This is a walkthrough of the Distributed OSGi Greeter Demo. It should help users of the Distributed OSGi get started with it.
The greeter demo can be found in the samples/greeter directory of the SVN code base and implements a simple OSGi Greeter Service and a consumer to that service with a trivial UI.
In this walkthrough all the required bundles are installed straight from the maven release repository, so no need to check out SVN and build anything to get started with the Greeter Demo.
The Greeter demo design
The demo is composed of 3 bundles:
- The Greeter Interface bundle
- The Greeter Service Implementation bundle
- The Greeter Service Consumer bundle
The Greeter Interface bundle exports the GreeterService interface which both other bundles depend on. This is the interface:
The GreeterData interface, GreetingPhase and GreeterException classes are custom types defined in the Greeter Interface bundle.
In this walkthrough, the following setup will be used:
The client side bundles will be running in Equinox, invoking on a Distributed OSGi Service running in Felix. Note that the choice of containers is completely trivial. Any OSGi container that implements the Service Registry Hooks (a new feature in OSGi 4.2) can be used on either side.
The Server Side
The Greeter Service implementation bundle provides a trivial implementation of the GreeterService interface. Additionally, it has an Activator:
Besides creating the service instance, the activator sets the additional properties on the service that are required to make it available remotely:
- The service.exported.interfaces property is set to *, which means that all the interfaces passes to registerService should be made accessible remotely. In this case it's just the GreeterService interface.
- The service.exported.configs is set to org.apache.cxf.ws, which is a CXF specific configuration type that can be used to expose the OSGi Service as a Web Service over SOAP/HTTP. The address of the service is specified via the org.apache.cxf.ws.address property.
Let's run the server in Felix 3.0.1. As a prerequisite it requires some of the OSGi Compendium Specification interfaces. These don't come with the Felix download, but you can install a bundle that contains these interfaces straight from Maven.
In this walkthrough I'm using the single-bundle distribution of CXF/DOSGi which can be installed straight from the Maven release repository.
To set up my Felix environment, I'm running the following commands:
Some log messages may come up now.
Now let's start up the server-side greeter bundles. Like with the DOSGi bundle itself, I'm installing these straight from the Maven release repository.
At the end of the log messages you will see one appear that says:
INFO: TopologyManager: export sucessful Endpoints: Endpoint Description for ServiceReference [org.apache.cxf.dosgi.samples.greeter.GreeterService]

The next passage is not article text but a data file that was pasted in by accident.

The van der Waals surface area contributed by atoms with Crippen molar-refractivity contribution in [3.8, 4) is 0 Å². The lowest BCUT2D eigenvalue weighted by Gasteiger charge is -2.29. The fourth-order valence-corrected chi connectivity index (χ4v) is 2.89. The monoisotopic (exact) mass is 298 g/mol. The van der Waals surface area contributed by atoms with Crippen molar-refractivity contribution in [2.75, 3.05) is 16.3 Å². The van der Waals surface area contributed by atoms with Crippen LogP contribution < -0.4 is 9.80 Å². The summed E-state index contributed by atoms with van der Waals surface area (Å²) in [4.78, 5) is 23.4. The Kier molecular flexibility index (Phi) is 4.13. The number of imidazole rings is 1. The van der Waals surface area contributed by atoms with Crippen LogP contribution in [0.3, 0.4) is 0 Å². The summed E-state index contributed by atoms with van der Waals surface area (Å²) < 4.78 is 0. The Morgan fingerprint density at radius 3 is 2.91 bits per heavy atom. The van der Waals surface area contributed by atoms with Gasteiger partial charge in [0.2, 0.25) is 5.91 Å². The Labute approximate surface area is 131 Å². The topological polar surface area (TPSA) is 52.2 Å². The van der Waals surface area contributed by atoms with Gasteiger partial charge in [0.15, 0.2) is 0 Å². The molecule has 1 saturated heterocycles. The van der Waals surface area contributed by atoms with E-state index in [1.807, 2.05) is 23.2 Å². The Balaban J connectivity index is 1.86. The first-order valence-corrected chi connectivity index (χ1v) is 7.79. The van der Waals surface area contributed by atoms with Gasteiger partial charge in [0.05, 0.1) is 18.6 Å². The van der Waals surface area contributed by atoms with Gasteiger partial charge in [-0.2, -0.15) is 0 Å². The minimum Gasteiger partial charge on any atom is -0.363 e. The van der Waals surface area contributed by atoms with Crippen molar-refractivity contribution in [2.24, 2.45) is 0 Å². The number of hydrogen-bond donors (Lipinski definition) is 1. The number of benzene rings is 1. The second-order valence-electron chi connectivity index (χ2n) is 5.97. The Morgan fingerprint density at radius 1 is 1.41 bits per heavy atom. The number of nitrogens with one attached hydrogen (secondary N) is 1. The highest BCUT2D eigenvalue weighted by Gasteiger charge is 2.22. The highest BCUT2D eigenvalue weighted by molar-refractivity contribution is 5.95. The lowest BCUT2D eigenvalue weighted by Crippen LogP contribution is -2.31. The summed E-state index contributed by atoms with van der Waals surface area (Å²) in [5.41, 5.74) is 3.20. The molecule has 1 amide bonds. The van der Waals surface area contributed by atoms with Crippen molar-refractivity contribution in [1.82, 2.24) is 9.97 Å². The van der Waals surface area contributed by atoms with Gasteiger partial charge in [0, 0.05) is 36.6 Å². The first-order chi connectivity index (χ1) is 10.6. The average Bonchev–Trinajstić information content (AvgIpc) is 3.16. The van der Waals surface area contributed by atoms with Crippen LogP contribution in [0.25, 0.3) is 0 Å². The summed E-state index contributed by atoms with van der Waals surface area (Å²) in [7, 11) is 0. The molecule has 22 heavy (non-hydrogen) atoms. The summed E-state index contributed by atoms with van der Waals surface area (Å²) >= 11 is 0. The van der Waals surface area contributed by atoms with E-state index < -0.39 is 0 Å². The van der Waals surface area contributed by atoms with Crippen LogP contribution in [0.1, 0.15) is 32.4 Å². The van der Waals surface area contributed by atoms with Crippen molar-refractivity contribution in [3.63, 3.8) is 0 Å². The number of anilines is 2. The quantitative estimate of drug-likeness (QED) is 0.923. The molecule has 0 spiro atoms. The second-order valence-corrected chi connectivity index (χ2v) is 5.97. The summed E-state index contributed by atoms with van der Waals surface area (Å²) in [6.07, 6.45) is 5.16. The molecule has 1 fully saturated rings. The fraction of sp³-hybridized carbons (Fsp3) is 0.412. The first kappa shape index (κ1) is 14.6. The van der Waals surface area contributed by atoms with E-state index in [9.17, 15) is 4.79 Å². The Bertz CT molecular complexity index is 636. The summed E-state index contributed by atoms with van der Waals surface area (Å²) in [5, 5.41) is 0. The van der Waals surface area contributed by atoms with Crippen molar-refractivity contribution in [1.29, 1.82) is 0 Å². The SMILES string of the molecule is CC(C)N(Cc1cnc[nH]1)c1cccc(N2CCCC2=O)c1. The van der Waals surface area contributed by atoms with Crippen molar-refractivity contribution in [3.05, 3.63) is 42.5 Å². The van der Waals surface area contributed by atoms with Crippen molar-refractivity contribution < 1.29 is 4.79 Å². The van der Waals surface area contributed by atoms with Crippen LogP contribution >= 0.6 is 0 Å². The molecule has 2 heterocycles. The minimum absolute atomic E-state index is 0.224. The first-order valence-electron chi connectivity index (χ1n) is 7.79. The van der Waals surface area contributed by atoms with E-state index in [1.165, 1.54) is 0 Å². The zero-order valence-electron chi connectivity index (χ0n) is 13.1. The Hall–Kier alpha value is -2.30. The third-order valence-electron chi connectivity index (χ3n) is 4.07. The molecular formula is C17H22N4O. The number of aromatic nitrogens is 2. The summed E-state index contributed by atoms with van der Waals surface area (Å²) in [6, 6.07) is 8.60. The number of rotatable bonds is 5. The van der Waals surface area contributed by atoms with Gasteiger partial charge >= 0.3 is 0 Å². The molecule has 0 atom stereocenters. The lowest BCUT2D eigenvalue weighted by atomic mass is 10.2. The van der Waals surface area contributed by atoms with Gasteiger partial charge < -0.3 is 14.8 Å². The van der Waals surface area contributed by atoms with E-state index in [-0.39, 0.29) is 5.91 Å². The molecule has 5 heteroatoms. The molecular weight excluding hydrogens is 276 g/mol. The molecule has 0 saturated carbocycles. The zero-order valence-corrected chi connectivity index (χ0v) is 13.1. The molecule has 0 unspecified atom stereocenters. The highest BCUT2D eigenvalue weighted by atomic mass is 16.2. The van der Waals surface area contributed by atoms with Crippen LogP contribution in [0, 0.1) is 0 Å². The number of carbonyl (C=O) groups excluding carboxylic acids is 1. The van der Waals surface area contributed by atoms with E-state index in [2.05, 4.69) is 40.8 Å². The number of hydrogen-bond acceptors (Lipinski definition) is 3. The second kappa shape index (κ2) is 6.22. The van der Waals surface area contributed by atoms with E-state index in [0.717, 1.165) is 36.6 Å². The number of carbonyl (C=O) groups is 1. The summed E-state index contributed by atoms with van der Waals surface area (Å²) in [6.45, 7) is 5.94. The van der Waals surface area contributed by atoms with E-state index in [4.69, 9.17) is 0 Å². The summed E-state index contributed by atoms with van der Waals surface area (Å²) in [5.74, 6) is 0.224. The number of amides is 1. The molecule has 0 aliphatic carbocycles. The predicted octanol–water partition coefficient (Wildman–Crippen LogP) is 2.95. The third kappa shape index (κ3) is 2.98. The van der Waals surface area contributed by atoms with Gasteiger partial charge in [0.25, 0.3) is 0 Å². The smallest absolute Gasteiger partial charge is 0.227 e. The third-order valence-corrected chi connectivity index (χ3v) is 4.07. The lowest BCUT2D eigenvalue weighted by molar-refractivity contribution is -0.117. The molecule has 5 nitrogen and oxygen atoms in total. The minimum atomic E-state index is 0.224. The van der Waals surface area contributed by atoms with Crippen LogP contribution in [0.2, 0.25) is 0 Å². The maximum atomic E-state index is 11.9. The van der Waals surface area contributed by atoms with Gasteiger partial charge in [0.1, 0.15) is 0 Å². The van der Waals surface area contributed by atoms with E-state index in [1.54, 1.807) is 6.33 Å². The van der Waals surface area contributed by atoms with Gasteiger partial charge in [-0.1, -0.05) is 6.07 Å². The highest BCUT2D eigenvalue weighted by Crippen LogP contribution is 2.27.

This means that the service is successfully exposed remotely, and you can verify this by requesting the WSDL:
This WSDL was dynamically generated from the exposed GreeterService Java interface. Under the hood, the Aegis data binding is used for this.
The Service Consumer side.
The Service Consumer Java code contains no specific Distribution-related elements. It's simply an Activator that creates a ServiceTracker listening for services that implement the GreeterService interface. When the service becomes available it opens a little GUI window that asks you for an argument that can be sent to the Greeter service. See here for the actual code
|Note that in many cases using an OSGi Component Framework such as Spring-DM, iPojo or OSGi DS is highly recommeded when writing OSGi Service Consumers. OSGi Services are highly dynamic in nature. They can come and go. Using a component framework will generally save you from writing ServiceTracker code as the framework will generally provide the service consumer with a reference to the service via injection.|
So the remote service is simply looked up the normal way, via the OSGi Service Registry.
How does it get there? The fact that a lookup on a service is done internally triggers a Service Registry Hook. This will go out to any registered Distributed OSGi Discovery implementations and query them for any matching services.
However, in our setup we haven't yet registered a Discovery implementation. There is an alternative, more static way to provide discovery type information, in case this info is not available via discovery. It can be specified in a OSGI-INF/remote-service/*.xml file. This the content of the Greeter Service Consumer remote-services.xml file:
Let's run the consumer in Equinox, so that we have the bundles running in Equinox talking to a remoted service running in Felix!
As with Felix, we will have to load the bundle with the OSGi compendium interfaces. There's one that ships with Equinox.
Some logging messages may appear. You can also automatically load the DOSGi bundles by appending the target/equinox.config.ini.append to you equinox config.ini file.
After a few moments the following window appears:
The window appears once the ServiceTracker in the consumer has received a callback that the GreeterService has been found. The value entered will used to invoke the (remote) OSGi service, with a call like this:
I can see that the invocation has been received by the service implementation as in the Felix window the following appears.
In the Equinox window I can see the response: